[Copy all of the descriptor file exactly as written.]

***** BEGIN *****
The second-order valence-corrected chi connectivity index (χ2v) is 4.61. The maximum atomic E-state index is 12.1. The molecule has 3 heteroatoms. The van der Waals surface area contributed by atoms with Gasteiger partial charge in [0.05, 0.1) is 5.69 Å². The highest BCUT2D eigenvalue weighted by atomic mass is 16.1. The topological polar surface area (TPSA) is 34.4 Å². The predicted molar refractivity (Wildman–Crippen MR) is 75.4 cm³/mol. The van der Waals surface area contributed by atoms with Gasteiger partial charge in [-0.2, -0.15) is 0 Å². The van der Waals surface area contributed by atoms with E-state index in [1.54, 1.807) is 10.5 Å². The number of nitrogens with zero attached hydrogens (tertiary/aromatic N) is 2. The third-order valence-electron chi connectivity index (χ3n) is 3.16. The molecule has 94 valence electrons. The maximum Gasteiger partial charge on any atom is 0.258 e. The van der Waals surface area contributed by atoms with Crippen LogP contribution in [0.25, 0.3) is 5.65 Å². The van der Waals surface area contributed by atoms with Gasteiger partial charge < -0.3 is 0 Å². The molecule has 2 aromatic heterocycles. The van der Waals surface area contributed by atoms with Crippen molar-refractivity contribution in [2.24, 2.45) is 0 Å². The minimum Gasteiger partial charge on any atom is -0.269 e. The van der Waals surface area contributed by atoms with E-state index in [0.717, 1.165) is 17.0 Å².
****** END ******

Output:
The second-order valence-corrected chi connectivity index (χ2v) is 4.61. The maximum atomic E-state index is 12.1. The molecule has 3 heteroatoms. The van der Waals surface area contributed by atoms with Gasteiger partial charge in [0.05, 0.1) is 5.69 Å². The highest BCUT2D eigenvalue weighted by atomic mass is 16.1. The topological polar surface area (TPSA) is 34.4 Å². The predicted molar refractivity (Wildman–Crippen MR) is 75.4 cm³/mol. The van der Waals surface area contributed by atoms with Gasteiger partial charge in [-0.2, -0.15) is 0 Å². The van der Waals surface area contributed by atoms with E-state index in [1.54, 1.807) is 10.5 Å². The number of nitrogens with zero attached hydrogens (tertiary/aromatic N) is 2. The third-order valence-electron chi connectivity index (χ3n) is 3.16. The molecule has 94 valence electrons. The maximum Gasteiger partial charge on any atom is 0.258 e. The van der Waals surface area contributed by atoms with Crippen LogP contribution in [0.25, 0.3) is 5.65 Å². The van der Waals surface area contributed by atoms with Gasteiger partial charge < -0.3 is 0 Å². The molecule has 2 aromatic heterocycles. The van der Waals surface area contributed by atoms with Crippen molar-refractivity contribution in [2.24, 2.45) is 0 Å². The minimum Gasteiger partial charge on any atom is -0.269 e. The van der Waals surface area contributed by atoms with E-state index in [0.717, 1.165) is 17.0 Å².